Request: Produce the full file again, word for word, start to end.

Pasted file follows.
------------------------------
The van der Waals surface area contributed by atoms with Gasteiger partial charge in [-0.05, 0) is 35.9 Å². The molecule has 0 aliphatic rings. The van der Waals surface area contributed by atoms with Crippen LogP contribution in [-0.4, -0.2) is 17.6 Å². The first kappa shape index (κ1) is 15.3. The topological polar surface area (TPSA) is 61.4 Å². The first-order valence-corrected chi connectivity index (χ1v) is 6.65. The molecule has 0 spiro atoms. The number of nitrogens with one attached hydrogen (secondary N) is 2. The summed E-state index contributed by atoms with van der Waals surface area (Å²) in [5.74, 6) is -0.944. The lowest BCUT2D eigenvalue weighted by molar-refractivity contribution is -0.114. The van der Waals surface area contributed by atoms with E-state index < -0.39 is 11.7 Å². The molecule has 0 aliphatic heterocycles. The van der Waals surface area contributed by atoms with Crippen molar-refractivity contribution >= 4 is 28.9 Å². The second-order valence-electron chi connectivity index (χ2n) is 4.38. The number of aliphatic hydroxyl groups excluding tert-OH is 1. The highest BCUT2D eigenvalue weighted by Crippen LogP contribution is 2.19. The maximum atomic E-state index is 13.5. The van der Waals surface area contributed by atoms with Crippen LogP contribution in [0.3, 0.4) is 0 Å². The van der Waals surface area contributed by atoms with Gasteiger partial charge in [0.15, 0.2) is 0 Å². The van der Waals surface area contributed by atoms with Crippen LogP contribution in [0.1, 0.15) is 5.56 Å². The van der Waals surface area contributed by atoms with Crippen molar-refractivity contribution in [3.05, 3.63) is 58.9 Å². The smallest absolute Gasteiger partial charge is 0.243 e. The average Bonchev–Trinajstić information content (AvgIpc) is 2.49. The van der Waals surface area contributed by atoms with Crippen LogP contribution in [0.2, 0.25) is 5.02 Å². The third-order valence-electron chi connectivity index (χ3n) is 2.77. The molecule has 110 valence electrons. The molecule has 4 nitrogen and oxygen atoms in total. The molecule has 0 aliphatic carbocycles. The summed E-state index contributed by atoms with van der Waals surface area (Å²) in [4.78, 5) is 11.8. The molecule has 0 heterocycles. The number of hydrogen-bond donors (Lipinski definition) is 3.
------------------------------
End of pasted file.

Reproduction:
The van der Waals surface area contributed by atoms with Gasteiger partial charge in [-0.05, 0) is 35.9 Å². The molecule has 0 aliphatic rings. The van der Waals surface area contributed by atoms with Crippen LogP contribution in [-0.4, -0.2) is 17.6 Å². The first kappa shape index (κ1) is 15.3. The topological polar surface area (TPSA) is 61.4 Å². The first-order valence-corrected chi connectivity index (χ1v) is 6.65. The molecule has 0 spiro atoms. The number of nitrogens with one attached hydrogen (secondary N) is 2. The summed E-state index contributed by atoms with van der Waals surface area (Å²) in [5.74, 6) is -0.944. The lowest BCUT2D eigenvalue weighted by molar-refractivity contribution is -0.114. The van der Waals surface area contributed by atoms with E-state index < -0.39 is 11.7 Å². The molecule has 0 aliphatic heterocycles. The van der Waals surface area contributed by atoms with Crippen molar-refractivity contribution >= 4 is 28.9 Å². The second-order valence-electron chi connectivity index (χ2n) is 4.38. The number of aliphatic hydroxyl groups excluding tert-OH is 1. The highest BCUT2D eigenvalue weighted by Crippen LogP contribution is 2.19. The maximum atomic E-state index is 13.5. The van der Waals surface area contributed by atoms with Crippen LogP contribution in [0.3, 0.4) is 0 Å². The van der Waals surface area contributed by atoms with Gasteiger partial charge in [0.15, 0.2) is 0 Å². The van der Waals surface area contributed by atoms with Crippen LogP contribution in [0.1, 0.15) is 5.56 Å². The van der Waals surface area contributed by atoms with Crippen molar-refractivity contribution in [3.05, 3.63) is 58.9 Å². The smallest absolute Gasteiger partial charge is 0.243 e. The average Bonchev–Trinajstić information content (AvgIpc) is 2.49. The van der Waals surface area contributed by atoms with Crippen LogP contribution in [0.2, 0.25) is 5.02 Å². The third-order valence-electron chi connectivity index (χ3n) is 2.77. The molecule has 110 valence electrons. The molecule has 4 nitrogen and oxygen atoms in total. The molecule has 0 aliphatic carbocycles. The summed E-state index contributed by atoms with van der Waals surface area (Å²) in [4.78, 5) is 11.8. The molecule has 0 heterocycles. The number of hydrogen-bond donors (Lipinski definition) is 3.